I’ve been muttering about the recent “plateau-ing” of the Salt Lake food scene. With a California chain (Curry Up) replacing locally owned long-time Middle Eastern restaurant Cedars of Lebanon, the clone creep in Sugar House and local group Sicilia Mia taking the place of Paris Bistro and Aristo’s, it seemed like our local options were being bought up, that uniqueness was being replaced by imports and proven formulas.
But, like SLC Eatery, Oquirrh encouraged me on all fronts.
Chef Drew Fuller did stints at Copper Onion, HSL and Pago; where he met his wife, Angelena, who works the front of the house.
I like the name—where else are you going to find a restaurant called Oquirrh? It’s strictly local and even the locals can’t spell it.
And I loved my food. The imagination behind it, the presentation and the taste. I liked carrots, a riff on the popular perpendicular presentation at Pago. Carrots of several colors were roasted, cured in miso or braised, then planted vertically in a ground of carrot-top pesto with a brown rice chip to add back in some crispness.
Other plates were equally whimsical—it was a nice change to smile as we were served. So many plates look pretentiously serious these days. Food is supposed to be fun.
The chicken confit pot pie arrived with one leg sticking out through the golden-brown crust—it looked like the bird had taken a dive. The pastry covered the filling—a lovely, just-thickened broth with lots of seasonal mushrooms—and lined the ramekin. An entire leg of lamb was crusted with a curry mixture and deep-fried, apparently after being braised, because the meat fell from the bone in tender chunks. The giant thing (Does anyone remember what “Brobdingnagian” means?) was accompanied by housemade naan, vegetables roasted in garam masala and eggplant relish. I can’t see one person finishing this plate, but it made great leftovers. Better than cold pizza!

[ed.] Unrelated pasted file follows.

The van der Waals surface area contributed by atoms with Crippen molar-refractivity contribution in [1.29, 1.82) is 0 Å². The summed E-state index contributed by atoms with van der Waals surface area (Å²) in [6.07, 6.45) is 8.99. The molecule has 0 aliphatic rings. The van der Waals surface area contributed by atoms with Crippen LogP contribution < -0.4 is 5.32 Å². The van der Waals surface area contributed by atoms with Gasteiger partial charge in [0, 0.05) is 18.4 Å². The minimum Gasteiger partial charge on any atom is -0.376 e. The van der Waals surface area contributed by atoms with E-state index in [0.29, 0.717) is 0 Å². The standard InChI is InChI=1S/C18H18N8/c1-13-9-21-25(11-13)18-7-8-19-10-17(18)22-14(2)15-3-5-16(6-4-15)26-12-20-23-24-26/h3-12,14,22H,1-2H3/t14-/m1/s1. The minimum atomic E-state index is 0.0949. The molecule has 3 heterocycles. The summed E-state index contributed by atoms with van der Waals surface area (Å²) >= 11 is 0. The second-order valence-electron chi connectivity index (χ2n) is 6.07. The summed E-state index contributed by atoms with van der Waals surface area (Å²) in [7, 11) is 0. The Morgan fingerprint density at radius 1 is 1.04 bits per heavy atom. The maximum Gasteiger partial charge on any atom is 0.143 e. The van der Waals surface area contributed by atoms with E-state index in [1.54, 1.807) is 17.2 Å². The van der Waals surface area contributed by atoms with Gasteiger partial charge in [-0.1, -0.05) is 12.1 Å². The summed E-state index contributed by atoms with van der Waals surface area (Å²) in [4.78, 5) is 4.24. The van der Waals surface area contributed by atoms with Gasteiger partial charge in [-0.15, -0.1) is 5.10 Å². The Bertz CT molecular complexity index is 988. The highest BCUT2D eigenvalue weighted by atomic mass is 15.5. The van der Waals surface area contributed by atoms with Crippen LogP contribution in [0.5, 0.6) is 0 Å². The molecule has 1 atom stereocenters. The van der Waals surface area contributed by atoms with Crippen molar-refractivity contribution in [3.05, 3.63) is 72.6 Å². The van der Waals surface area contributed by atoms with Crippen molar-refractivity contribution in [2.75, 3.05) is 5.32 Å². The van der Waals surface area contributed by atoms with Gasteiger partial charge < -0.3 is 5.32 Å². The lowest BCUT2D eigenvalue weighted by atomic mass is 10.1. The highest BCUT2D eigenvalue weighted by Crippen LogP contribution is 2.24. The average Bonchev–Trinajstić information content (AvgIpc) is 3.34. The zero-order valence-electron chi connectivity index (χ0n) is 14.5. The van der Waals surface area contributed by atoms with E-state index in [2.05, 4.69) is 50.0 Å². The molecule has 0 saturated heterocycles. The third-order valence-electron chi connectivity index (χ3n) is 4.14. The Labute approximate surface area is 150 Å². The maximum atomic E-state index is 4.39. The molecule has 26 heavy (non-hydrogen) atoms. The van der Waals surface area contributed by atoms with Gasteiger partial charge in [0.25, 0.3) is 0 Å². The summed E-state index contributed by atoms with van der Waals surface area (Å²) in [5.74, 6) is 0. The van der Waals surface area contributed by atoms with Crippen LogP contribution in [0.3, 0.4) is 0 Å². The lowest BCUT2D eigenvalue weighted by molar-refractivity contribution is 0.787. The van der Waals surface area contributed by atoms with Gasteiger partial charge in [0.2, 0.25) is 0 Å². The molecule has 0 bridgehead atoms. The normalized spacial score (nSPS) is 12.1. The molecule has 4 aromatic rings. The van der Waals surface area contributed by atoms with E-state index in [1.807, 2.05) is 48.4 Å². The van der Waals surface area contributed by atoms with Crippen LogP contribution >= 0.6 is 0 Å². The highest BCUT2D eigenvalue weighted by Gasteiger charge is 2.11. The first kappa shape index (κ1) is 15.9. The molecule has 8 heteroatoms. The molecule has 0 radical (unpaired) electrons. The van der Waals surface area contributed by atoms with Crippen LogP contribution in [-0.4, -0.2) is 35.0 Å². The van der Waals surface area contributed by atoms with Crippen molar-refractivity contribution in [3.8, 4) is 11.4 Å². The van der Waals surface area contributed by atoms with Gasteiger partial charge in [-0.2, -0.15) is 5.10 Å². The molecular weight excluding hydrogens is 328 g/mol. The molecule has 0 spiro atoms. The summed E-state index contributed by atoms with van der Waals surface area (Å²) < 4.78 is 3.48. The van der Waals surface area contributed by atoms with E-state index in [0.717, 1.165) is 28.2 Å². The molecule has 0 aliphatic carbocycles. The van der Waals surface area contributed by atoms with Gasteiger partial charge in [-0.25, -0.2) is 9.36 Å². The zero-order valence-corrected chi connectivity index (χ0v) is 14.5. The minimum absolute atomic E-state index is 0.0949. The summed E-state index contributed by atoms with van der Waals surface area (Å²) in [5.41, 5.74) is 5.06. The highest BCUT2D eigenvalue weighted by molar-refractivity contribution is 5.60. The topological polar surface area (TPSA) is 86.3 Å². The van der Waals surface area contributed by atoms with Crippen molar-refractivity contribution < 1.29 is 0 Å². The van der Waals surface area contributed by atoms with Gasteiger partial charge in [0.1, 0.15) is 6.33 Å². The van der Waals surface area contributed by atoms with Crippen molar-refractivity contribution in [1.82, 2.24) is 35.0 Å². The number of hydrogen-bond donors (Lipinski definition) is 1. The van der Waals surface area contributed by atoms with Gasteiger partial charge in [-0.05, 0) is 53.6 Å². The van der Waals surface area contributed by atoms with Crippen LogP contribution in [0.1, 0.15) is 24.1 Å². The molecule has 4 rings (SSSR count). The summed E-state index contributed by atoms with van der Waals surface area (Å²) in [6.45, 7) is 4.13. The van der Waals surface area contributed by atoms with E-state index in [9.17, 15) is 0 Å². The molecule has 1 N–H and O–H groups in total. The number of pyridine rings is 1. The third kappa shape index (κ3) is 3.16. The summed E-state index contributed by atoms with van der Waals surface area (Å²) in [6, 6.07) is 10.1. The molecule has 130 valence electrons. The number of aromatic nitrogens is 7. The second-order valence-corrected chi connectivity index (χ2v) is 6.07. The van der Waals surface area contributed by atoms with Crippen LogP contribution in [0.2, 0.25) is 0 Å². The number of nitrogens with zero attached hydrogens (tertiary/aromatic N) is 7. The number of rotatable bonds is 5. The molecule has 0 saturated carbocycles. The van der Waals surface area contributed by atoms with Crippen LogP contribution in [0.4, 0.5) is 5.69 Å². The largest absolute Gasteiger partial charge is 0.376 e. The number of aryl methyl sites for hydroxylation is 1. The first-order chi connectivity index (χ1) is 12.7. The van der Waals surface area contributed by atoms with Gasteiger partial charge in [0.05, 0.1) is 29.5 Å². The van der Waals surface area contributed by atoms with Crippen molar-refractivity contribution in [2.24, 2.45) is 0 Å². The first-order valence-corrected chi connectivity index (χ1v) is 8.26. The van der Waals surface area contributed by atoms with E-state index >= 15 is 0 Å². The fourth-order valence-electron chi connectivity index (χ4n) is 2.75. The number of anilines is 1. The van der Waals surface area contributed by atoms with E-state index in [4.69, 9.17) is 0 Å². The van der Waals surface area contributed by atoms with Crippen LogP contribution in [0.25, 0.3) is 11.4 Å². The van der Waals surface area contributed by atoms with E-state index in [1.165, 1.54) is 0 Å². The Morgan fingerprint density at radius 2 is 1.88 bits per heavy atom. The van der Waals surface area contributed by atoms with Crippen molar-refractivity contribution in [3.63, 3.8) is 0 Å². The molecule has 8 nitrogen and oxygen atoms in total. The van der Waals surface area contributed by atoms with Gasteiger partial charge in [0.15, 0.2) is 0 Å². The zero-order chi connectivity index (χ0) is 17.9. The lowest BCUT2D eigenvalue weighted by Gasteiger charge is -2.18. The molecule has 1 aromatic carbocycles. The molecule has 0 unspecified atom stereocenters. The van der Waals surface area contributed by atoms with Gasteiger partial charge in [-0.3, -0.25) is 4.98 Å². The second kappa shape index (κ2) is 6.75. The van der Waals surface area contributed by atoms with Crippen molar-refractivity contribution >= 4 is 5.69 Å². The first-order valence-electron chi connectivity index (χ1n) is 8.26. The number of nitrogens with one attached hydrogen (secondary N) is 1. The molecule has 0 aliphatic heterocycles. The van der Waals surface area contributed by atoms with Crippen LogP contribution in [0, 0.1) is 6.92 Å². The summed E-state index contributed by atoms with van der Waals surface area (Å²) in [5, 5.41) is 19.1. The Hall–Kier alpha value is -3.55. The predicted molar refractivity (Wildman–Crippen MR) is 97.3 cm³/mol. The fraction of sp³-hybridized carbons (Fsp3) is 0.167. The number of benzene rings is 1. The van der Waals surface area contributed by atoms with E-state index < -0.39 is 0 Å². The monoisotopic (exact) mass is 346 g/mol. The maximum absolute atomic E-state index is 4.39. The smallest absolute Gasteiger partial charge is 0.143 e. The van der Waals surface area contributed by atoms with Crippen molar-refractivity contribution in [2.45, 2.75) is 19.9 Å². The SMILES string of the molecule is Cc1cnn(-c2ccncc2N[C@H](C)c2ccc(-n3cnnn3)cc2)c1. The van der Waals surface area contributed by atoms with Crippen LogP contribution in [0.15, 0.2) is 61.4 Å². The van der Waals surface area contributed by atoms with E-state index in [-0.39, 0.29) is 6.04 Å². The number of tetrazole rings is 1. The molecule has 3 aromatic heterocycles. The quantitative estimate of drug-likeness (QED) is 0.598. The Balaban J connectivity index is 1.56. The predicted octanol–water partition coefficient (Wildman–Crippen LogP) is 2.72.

Maybe it was just us, but the meal was becoming fatter and fatter and our choice of pasta, thick tubes mixed with chunks of butter-poached lobster and plenty of Pecorino didn’t change the trend. The flavor of the celery leaves did what it always does to lighten the mouthfeel and add sprightliness. Milk-braised potatoes were the meal’s Cinderella; few things could sound so humble and taste so spectacular. The milk cooks into beautiful curds These dreamy potatoes are quintessential comfort food, sweet and tender with the umami from the cooked milk lending the richness of cheese.
Oquirrh’s space is almost too small and when it’s full (as it often is, because of all the lauding) it’s loud. Those who think conversation is an essential part of a good meal complain about it but evidently it’s better to be chic than heard.